What does your taste in music say about your personality? Take the quiz

It is possible to discover a remarkable amount of information about a person simply by asking about his or her musical tastes

STOMP is the name of a musical percussion show that has enjoyed huge success worldwide. It is also the name of a questionnaire that is used to assess people’s tastes in music: the Short Test Of Musical Preferences. 

A number of psychological studies have found that it is possible to discover a remarkable amount of information about a person simply by asking about his or her musical tastes. To find out what yours say about you, fi ll in the questionnaire below.

For the following items, please indicate your basic preference level for the genres listed, using the scale provided.

Ben Ambridge/Psy-Q

Studies conducted using the STOMP have found that people’s musical preferences tend to be rather systematic. For example, people who like blues music also tend to like jazz and classical, while those who enjoy soundtracks also like religious music and pop. What this means is that, although the test lists fourteen genres (and there are, of course, many more), we can collapse all of these into four ‘super genres’:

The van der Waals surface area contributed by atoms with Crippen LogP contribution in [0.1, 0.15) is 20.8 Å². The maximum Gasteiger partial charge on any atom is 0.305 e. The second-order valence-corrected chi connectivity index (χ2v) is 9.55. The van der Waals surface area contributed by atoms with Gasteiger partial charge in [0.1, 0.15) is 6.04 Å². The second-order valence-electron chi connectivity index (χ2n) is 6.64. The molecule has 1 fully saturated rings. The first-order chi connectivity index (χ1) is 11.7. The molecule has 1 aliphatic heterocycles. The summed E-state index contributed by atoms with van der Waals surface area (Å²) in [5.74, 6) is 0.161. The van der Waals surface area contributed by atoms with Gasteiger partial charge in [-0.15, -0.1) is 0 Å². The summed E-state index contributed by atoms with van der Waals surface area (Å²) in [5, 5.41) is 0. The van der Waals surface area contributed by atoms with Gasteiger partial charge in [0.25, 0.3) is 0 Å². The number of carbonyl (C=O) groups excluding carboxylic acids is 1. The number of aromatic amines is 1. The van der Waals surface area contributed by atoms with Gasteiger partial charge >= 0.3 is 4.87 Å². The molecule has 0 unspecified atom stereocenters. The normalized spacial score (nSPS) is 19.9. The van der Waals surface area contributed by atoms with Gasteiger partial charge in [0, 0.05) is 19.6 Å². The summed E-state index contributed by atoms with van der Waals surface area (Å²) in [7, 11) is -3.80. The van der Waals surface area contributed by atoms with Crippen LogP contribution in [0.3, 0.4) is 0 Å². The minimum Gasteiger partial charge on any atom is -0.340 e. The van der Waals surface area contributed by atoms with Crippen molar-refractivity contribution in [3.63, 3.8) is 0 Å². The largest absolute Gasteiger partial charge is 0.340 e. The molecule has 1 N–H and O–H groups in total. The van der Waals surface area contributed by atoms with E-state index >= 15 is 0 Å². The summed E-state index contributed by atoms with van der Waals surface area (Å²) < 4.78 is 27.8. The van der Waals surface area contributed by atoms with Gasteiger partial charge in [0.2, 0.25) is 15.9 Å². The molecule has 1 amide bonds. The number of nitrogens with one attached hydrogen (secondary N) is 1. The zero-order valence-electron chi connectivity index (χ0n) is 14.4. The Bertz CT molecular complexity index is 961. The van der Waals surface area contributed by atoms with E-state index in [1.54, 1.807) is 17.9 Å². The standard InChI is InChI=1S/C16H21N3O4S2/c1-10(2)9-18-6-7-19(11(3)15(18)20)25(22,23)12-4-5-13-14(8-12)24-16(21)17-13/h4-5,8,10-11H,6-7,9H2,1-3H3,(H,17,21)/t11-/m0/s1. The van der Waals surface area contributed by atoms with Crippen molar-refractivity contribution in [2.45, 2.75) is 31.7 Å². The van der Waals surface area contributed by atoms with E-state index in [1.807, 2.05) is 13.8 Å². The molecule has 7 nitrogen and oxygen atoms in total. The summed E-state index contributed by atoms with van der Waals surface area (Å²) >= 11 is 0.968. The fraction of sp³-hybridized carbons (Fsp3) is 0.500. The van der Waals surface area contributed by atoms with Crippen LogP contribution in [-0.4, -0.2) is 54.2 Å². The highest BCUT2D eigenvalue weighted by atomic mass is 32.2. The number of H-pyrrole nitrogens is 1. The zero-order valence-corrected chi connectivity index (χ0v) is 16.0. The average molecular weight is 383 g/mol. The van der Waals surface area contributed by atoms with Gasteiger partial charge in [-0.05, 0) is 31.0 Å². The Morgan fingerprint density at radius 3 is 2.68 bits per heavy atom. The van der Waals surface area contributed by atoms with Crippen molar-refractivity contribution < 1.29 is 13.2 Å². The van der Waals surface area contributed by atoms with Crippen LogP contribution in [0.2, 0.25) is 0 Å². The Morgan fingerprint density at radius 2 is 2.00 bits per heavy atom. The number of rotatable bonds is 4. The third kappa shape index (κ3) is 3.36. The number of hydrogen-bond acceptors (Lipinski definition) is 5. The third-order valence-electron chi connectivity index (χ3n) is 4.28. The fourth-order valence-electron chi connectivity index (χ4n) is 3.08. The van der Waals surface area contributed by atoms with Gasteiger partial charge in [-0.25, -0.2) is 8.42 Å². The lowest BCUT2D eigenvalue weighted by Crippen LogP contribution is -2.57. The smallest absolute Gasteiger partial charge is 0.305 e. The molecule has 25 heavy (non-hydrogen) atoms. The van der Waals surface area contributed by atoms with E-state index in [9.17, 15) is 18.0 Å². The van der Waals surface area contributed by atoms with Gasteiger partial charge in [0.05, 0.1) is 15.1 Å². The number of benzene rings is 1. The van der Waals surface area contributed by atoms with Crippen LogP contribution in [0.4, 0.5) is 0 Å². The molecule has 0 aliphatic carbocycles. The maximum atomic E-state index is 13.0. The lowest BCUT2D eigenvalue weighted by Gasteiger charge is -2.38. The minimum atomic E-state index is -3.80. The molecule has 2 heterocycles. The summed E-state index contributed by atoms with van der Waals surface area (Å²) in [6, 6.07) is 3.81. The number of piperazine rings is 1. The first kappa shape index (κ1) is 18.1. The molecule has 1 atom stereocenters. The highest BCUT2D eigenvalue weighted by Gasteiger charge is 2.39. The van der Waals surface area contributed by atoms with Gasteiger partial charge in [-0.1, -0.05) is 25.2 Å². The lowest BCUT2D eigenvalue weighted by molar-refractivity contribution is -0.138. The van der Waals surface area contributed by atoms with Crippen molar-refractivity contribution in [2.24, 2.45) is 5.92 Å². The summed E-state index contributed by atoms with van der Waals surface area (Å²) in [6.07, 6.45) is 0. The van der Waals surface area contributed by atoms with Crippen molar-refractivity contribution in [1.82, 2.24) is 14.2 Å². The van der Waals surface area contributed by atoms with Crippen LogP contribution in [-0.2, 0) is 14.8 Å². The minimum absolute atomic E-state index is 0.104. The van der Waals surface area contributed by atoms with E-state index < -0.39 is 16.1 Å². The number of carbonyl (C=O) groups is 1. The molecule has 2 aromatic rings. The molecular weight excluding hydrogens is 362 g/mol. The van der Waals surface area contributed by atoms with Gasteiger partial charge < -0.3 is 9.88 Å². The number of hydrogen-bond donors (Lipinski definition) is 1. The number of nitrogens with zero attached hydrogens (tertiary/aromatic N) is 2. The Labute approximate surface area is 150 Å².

• To find out how much you like music that is Reflective and Complex, take the average of your scores for Blues, Classical, Folk and Jazz (i.e., add these scores together, then divide by 4).

• To find out how much you like music that is Intense and Rebellious, take the average of your scores for Alternative, Heavy Metal and Rock (i.e., add up, then divide by 3).

• To find out how much you like music that is Upbeat and Conventional, take the average of your scores for Country, Pop, Religious and Soundtracks (i.e., add up, then divide by 4).

• To find out how much you like music that is Energetic and Rhythmic, take the average of your scores for Electronic, Hip-Hop/Rap and Soul (i.e., add up, then divide by 3).

This is where the fun begins. The first thing we can do is find out how typical your tastes are of your gender and ethnicity (yes, I’m afraid the stereotype is true: white people like Rock and Metal, while black people prefer Hip-Hop and Soul). The table overleaf shows the average score for diff erent ethnic groups on each of the four super-genres (though note that this study was conducted in the United States, and the results many well be different for other countries). The style that is most preferred by members of each category is shown in bold. How do you compare?

Psy-Q/Ben Ambridge

More interestingly, we can use your musical preferences to make certain predictions about your personality, and even your intelligence. These predictions are based on studies in which researchers asked participants to complete the STOMP, as well as a personality test (and various other tests of their self-opinion and IQ), and looked for relationships between the scores.*